It was back on 30 May 2017 that Jacques the Kipper took over this little corner of the internet to compose a glowing review of the debut album from Sons Of The Descent in which he offered as short commentary on all 11 of its tracks.
You won’t be too surprised that I picked up the album on the basis of his review and I also accompanied him along to see the band’s live debut when they were the main support to The Wendys at a gig in Glasgow back in September.
I’m delighted to say that the album more than lives up to the praise heaped on it by my sparring partner while the duo of Hugh Duggie (ex Foil) and Ian White (ex Wendys) brought all their considerable experience to bear to deliver great live renditions of the standout tracks.
I’m sure you won’t mind if I do simply reproduce much of what JtK said back in May, along with a few other cut’n’ pastes of other reviews:-
“What do you expect when a member of best-known-in-the-90s indie band, The Wendys teams up with a former member of late-90s noiseniks, Foil, to make music? Probably not an album that contains more hooks than Vinnie Jones’s rucksack on a wild fishing weekend. But that is indeed what has happened on Lazy Glamour, the first album by Sons of the Descent, a self-produced masterpiece of electronica and guitars.” (The New Vinyl Villain)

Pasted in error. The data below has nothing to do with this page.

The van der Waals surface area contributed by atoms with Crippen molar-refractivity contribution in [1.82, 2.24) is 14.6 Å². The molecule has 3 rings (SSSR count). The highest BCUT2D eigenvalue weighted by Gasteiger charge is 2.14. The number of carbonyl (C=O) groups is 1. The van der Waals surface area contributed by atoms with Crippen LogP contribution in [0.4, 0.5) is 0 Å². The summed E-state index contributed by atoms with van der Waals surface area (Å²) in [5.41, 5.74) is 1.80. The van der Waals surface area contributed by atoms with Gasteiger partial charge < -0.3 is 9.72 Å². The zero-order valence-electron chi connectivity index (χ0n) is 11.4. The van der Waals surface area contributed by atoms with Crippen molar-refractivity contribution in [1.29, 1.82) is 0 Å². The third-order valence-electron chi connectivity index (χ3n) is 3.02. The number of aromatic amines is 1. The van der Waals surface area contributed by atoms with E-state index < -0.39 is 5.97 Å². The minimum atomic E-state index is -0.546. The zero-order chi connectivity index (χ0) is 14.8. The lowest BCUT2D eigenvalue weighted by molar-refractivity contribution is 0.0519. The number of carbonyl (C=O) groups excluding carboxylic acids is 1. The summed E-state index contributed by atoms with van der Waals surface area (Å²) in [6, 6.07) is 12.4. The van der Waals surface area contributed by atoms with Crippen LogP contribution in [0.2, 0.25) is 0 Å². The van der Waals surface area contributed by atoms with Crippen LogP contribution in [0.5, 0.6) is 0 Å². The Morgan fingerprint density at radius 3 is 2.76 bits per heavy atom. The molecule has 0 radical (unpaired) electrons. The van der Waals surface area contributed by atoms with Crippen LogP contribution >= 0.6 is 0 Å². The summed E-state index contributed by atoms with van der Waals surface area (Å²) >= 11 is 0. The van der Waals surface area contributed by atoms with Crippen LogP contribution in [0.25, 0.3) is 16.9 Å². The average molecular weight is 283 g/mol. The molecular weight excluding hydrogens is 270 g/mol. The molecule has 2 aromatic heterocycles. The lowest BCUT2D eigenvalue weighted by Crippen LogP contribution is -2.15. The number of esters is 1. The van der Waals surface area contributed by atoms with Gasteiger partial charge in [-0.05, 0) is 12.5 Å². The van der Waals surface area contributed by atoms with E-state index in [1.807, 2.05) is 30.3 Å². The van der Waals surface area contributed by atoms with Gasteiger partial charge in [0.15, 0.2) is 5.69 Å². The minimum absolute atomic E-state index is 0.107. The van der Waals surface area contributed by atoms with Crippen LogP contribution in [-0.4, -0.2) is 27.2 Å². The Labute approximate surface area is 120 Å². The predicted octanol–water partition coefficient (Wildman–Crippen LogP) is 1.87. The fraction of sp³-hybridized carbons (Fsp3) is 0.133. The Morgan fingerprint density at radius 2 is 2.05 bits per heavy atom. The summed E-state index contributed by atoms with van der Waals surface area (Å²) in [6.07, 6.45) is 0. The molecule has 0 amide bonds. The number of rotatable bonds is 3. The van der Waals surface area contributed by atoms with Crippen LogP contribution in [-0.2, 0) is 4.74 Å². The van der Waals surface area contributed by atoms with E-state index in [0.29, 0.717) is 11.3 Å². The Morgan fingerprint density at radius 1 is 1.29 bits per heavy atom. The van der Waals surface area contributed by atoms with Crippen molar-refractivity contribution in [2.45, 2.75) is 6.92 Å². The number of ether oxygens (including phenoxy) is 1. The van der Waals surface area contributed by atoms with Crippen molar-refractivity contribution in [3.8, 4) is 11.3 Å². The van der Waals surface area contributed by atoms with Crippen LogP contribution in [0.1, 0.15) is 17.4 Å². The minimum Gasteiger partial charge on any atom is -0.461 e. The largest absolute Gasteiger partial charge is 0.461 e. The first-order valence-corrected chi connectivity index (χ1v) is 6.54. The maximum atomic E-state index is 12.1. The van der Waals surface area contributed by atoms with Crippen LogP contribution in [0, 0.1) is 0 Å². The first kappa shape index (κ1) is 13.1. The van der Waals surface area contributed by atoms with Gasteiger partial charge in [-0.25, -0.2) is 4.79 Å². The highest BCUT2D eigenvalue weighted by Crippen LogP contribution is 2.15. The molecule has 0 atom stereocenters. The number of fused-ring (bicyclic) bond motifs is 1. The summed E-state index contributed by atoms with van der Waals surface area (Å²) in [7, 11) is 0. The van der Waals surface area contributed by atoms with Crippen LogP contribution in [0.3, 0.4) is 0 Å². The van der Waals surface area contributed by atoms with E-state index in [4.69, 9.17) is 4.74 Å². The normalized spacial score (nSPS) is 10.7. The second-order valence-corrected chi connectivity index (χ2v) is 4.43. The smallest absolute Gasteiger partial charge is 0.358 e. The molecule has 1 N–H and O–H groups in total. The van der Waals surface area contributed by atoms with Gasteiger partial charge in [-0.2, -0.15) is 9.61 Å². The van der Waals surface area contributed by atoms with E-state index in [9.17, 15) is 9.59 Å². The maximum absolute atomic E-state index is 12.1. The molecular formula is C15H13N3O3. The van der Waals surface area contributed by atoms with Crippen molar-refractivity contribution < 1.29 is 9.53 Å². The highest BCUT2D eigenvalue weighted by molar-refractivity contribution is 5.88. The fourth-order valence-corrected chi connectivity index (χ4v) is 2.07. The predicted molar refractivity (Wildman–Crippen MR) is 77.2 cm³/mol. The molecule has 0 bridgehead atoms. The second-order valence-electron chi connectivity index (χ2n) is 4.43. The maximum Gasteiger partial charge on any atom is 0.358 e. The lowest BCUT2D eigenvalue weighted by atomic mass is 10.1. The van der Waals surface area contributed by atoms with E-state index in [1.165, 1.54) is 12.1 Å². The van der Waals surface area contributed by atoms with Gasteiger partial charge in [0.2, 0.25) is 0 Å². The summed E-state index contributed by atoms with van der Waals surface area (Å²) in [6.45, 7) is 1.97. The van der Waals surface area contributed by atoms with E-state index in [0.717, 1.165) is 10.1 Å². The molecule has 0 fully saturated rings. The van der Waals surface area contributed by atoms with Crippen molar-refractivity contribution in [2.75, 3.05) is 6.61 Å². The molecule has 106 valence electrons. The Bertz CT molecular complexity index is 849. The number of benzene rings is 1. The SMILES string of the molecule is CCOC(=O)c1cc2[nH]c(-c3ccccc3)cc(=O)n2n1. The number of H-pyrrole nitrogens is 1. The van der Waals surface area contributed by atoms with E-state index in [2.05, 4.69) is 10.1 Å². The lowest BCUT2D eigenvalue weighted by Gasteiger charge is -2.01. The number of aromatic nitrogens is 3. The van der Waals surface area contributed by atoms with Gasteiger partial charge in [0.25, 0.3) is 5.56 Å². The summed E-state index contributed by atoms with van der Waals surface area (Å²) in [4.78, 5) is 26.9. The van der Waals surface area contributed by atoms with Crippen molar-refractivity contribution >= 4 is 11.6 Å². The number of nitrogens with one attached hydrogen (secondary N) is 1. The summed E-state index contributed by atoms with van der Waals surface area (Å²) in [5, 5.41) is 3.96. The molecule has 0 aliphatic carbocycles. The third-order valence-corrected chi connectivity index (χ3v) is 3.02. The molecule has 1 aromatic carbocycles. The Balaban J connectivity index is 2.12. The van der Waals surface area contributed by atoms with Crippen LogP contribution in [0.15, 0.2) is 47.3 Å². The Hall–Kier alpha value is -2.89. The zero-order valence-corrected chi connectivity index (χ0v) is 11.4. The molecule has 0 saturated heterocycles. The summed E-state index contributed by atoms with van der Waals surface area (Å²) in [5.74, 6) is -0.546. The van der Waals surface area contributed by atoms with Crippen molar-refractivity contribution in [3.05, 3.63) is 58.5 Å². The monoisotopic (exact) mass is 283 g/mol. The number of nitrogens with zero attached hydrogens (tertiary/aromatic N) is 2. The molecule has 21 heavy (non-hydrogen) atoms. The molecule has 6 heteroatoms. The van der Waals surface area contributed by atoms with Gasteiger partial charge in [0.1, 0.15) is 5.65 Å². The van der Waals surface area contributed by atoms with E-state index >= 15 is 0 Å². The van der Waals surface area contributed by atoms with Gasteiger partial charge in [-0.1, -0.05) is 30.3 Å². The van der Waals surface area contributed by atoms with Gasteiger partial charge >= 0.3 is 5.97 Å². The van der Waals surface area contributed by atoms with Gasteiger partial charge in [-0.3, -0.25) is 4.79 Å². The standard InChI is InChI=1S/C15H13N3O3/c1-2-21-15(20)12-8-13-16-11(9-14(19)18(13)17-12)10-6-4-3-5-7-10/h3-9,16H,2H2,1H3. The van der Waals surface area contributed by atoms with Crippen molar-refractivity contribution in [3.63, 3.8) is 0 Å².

“Edinburgh’s Sons Of The Descent have released their brilliant debut album, Lazy Glamour. With influences on the album as diverse as David Bowie, Happy Mondays and Wire you will not be disappointed with this monster groove cauldron of an album.” (Louder Than War)
“Old pop groups may fade away, but what of those who never quite became ‘stars’? Plenty of acts remain independent and making music for, well, the love of it, we assume. This duo were, respectively, signed to mega-indies Factory and Mute, and their 10 tracks follow in those footsteps – mixing the introspective (some might say doominess) of the Manc mega label with shades of electronic pop that spawned the likes of Depeche Mode. In truth we’ve no idea where they’ve been since the 1980s, but they’re welcome back any time.” (Is This Music?)
“Hugh Duggie and Ian White are the waggish brains behind this low-key smorgasbord of quietly crafted off-kilter pop gems. The effect of such pick-and-mix diversity is akin to turning the pages of a collection of fictional miniatures culled from a twilight zone occupied by Hogarthian pub bores and other animals. A textured subtlety peppers every song, some laced with a sly, dry-as-bone wit to offset the darkness.” (Product Magazine)
Again, the album is available via bandcamp, as a digital release for £8 or as a CD for £10, sums of money you won’t regret spending. You can also listen to all ten tracks to try before you buy. Click here
This is the album opener
“If you enjoy a bit of Mark E Smith style vocalising over the first of those hooks I talked about, then I reckon you’ll like Hugh imploring you to “Look At The Sky”. Notable also for the first use of “Englandshire” in a song – that I’m aware of anyway. Also the source of the album title.” (Jacques the Kipper)